Three circuit approaches for the accurate control of the laser power of the MAX3740A laser driver are described and analyzed. Circuit schematics and simulation results are presented along with the advantages and disadvantages of each approach.
The operating power level of the MAX3740A VCSEL laser driver can be set via software control. This can be accomplished with the DS1859 digital potentiometer bit it is trickier than it may seem. This article will identify the challenges, show two different ways the DS1859 and a discrete resistor can be configured to control operating power (Solution #1 and Solution #2), and present a new circuit with an op amp that addresses all the shortcomings of the discrete solutions (Solution #3). Simulation results are shown for the relationship between photodiode current and potentiometer voltage for each of the options. Finally, the advantages and disadvantages of each option are summarized.
The best circuit for a particular application will depend on the designer's requirements. Things that need to be considered include the photodiode current to achieve the desired laser power level, adjustment range, and the required resolution. With the information in this article the designer will be able to determine the best option for a particular application.
The MAX3740A data sheet specifies the use of a resistor between the reference pin (REF) and the power monitor photodiode (MD) to set the photodiode current. The power control loop drives the laser diode to an intensity that yields this photodiode current, and therefore the average operating power level. The problem is the nominal voltage at MD is 1.6V and the nominal voltage at REF is 1.8V. This only gives 0.2V across the resistor to set the photodiode current. Digital potentiometers like those in the DS1859 can have minimum resistances up to 1K. This would give a maximum current of only 200µA. You can increase this current level with a fixed resistor but you can't change the limited adjustment range, nonlinearity and poor resolution at high currents.
Another challenge with using the DS1859 is the wide variation of voltages at MD and REF on the MAX3740A. The delta between these two points is very stable at 0.2V but the common mode can change up and down by ±0.5V. This large variation of MD relative to ground means the current defined by a resistor between this node and ground will have the same large variation.
In this solution the DS1859 variable resistor and the 806Ω fixed resistor are placed between REF and MD, please refer to Figure 1. The fixed resistor caries 0.2V/806 = 248µA. The variable resistor caries 0.2V/50K (DS1859 max value) = 4µA to 0.2V/1K (DS1859 min value) = 200µA. The sum of the currents though the fixed and variable resistors determine total current through the photodiode. This technique gives a nonlinear response with good resolution at low currents. It is not affected by voltage variations at MD.
In this solution the DS1859 variable resistor is put between MD and ground, and a 243Ω fixed resistor is put between REF and MD, please refer to Figure 4. The current in the fixed resistor is 0.2V/243 = 823µA. The current in the variable resistor is 1.6V (MD nominal)/50K (DS1859 max) = 32µA to 1.6V (MD nominal)/1K (DS1859 min) = 1600µA. The total current through the photodiode is the current through the fixed resistor minus the current through the variable resistor. This technique gives good resolution at high currents. The current values are strongly dependent on voltage variations at MD. Note that the photodiode current can go negative for low values of resistance. Figure 5 shows the photodiode variation with MD and REF varied through a ±5V range.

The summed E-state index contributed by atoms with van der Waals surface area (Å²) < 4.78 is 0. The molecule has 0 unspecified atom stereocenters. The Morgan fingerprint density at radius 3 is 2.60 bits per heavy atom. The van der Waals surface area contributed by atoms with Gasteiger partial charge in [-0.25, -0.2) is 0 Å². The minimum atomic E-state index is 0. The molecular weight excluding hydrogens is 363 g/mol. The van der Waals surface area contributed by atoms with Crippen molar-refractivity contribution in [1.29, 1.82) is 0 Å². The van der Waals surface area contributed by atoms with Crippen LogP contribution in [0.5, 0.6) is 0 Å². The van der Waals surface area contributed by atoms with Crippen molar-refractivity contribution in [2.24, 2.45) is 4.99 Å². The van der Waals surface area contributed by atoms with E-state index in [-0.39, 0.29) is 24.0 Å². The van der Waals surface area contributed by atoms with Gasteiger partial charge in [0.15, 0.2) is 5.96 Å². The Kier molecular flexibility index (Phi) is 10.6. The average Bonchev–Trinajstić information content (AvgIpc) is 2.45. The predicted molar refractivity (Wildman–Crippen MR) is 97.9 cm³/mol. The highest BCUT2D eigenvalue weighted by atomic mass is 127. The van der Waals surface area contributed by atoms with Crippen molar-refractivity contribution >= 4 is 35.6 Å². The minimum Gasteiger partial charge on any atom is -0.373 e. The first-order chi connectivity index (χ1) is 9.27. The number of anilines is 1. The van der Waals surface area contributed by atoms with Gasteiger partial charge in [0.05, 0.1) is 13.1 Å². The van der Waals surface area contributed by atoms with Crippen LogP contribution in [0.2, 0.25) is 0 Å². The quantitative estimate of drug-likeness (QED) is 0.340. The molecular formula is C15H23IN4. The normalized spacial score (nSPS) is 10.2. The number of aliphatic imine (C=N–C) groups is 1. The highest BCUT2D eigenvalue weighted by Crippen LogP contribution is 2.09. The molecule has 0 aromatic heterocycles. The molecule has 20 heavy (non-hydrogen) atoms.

In this solution a small form factor (SC70 package) op amp, the MAX4245, is added to the circuit between REF and MD, please refer to Figure 7. Utilizing the same power supply as the DS1859 and MAX3740A, the op amp generates a voltage, VO, proportional to the value of MD, REF-MD, and the DS1859 resistance value. This generates a current through R2 proportional to the voltage difference between VO and MD. The effects of the voltage change at the MD pin cancel out so the current through R2 is only dependent on REF – MD, a stable 0.2V, and the resistance of the DS1859. The current through the photodiode is equal to the current thru R1 (803µA) + the current thru R2. The photodiode current is a linear function of potentiometer value. This circuit can work with any value potentiometer and provide current over any range. Its only limitations are the current drive capability of the MAX4245 op amp.
Voltage at the op amp output (VO) is derived and calculated as follows. Make sure the voltage at VO does not exceed the op amps maximum output swing.
VO = REF × - (DS1859/R3) + MD × (1 + DS1859/R3)
VO = -REF × DS1859/R3 + MD + MD × DS1859/R3
VO = MD + (MD - REF) × DS1859/R3
VO = MD - 0.2V × DS1859/R3
VO = 1.0V (min) - 0.2V × 1K (DS1859 min)/10K = 0.98V
VO = 1.0V (min) - 0.2V × 50K (DS1859 max)/10K = 0V
VO = 2.0V (max) - 0.2V × 1K (DS1859 min)/10K = 1.98V
VO = 2.0V (max) - 0.2V × 50K (DS1859 max)/10K = 1.0V
The current through R2 is derived and calculated as follows:
I(R2) = (VO - MD)/R2
I(R2) = VO/R2 - MD/R2
I(R2) = (MD - 0.2V × DS1859/R3)/R2 - MD/R2
I(R2) = MD/R2 - 0.2V × DS1859/R2 × R3 - MD/R2
I(R2) = -0.2V × DS1859/R2 × R3
I(R2) = -DS1859/62,000,000
I(R2) = -1K(DS1859 min)/62,000,000 = -16µA
I(R2) = -50K(DS1859 max)/62,000,000 = -806µA
Three solutions were presented to control the power level of the MAX3740A laser driver. Solution #1 and #2 are very simple, trading off performance for simplicity. Solution #3, by adding an op amp, results in very good linear control that is insensitive to component variations. Each designer can chose the optimum solution for their needs.